Capt. Pankaj Kapoor and Capt. Sandeep Mehta emphasised on training and shared liability. Capt. Kapoor said that the Master should not be held liable every time there is an incident and suggested to implement the recommendations of various International Maritime Bodies related to the Shared Responsibility. Capt. Mehta felt that the time has come for a change with the size of ships becoming bigger and the entire environment being so different as compared to past.

It should be noted that teamwork is as important as technical proficiency for safe navigation. Ineffective communications on the bridge, interrupted procedures, lack of situational awareness, lack of teamwork between pilot and ship officers, etc. have been contributory factors in several similar occurrences in recent years. Misunderstandings can build on each other, destroying mutual support or teamwork, and even leading to conflict. Prior discussion and agreement on the plan and mutual acceptance of duties and responsibilities, however, will usually foster teamwork, jointly opined the panel.

Capt. Rajiv Pradhan represented a group of 50 pilots in his organisation, Ocean Sparkle and touched upon the issues of communication, better team working and working towards the common goal, from the perspective of a practicing pilot and having had an alternating experience of Master – Pilot – Master – Pilot during his career.

Mr Vinod Kumar Gupta, a former pilot and harbour master and a practicing maritime arbitrator opined that as ships enter or leave ports, occasionally accidents will happen despite however much care is taken. In his opinion the allocation of resultant monetary loss is more of matter of public policy regarding allocation of risk rather than of fault finding. From the legal standpoint there are clear distinctions between professional responsibility or accountability, criminal liability on Master or Pilot or both, and civil liability – i.e. the monetary loss occasioned by a shipping casualty. The ship (in rem) and the ship-owner (in personem) is vicariously liable for the fault of the Master and crew as well as the pilot.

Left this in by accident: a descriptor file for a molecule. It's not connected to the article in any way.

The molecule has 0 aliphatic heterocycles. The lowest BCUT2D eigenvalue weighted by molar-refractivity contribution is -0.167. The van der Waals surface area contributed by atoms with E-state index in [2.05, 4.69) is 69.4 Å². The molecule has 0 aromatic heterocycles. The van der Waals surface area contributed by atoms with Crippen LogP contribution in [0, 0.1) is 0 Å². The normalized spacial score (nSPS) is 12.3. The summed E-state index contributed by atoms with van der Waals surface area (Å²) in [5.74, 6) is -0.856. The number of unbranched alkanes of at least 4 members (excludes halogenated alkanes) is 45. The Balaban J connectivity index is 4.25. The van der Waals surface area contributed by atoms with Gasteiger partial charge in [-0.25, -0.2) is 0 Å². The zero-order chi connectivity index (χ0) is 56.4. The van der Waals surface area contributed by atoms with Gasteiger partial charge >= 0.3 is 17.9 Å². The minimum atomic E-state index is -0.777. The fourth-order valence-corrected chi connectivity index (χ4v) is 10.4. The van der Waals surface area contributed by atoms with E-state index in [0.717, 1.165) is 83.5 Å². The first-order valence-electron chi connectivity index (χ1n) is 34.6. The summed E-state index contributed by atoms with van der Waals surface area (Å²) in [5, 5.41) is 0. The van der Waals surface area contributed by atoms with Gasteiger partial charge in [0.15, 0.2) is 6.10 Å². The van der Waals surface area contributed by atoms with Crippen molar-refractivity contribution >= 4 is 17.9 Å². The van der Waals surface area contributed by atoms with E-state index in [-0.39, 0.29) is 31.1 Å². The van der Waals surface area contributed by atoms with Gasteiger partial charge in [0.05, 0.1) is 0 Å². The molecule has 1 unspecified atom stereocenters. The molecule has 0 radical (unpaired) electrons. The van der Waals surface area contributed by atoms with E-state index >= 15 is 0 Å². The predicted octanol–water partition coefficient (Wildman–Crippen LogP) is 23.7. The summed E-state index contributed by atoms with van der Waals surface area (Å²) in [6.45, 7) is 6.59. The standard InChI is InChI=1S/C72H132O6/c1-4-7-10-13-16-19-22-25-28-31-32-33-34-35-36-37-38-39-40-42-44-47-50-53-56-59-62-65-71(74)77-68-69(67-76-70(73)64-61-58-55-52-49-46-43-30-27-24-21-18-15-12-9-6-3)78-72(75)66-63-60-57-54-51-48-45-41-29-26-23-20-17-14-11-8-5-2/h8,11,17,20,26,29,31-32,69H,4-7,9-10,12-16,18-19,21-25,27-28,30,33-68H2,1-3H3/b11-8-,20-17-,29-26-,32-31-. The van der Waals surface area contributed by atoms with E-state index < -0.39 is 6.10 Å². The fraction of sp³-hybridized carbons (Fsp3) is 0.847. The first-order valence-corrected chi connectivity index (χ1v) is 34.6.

He stressed on the need to minimise casualties (and therefore losses) by improving competence in pilotage. He suggested that the “Guidelines” annexed to the IMO resolution on pilotage could be made mandatory by amending the STCW convention and ensuring that the amendments come into force through the tacit acceptance procedures adopted for earlier amendments. Only then the governments will be compelled to introduce legislative and administrative measures and ensure that they are complied with. He opined that licensing of pilots should be de-linked from the service providers and that pilot boarding and disembarking areas should be clearly delineated and complied with. He suggested that a limited liability or penalty maybe levied on the pilotage service provider for failure to ensure that the pilots are adequately trained and rested in accordance with prescribed procedures and on the pilots for negligence in the discharge of their duties.

Capt. Suresh Amirapu was requested by the moderator Mr. Jagmeet Makkar to share his views and give vote of thanks. All ports and canal authorities must have regular safety checks and there is no substitute to this very important aspect, averred he and in his vote of thanks, Capt. Amirapu was very appreciative of the views expressed by the panellists, Capt. Subhash Kumar and Capt. Vinod Gupta.

The webinar concluded with points to ponder on the needs and ways of revisiting roles and responsibilities of Pilots and Masters in today’s time.


(Courtesy: Marex Media)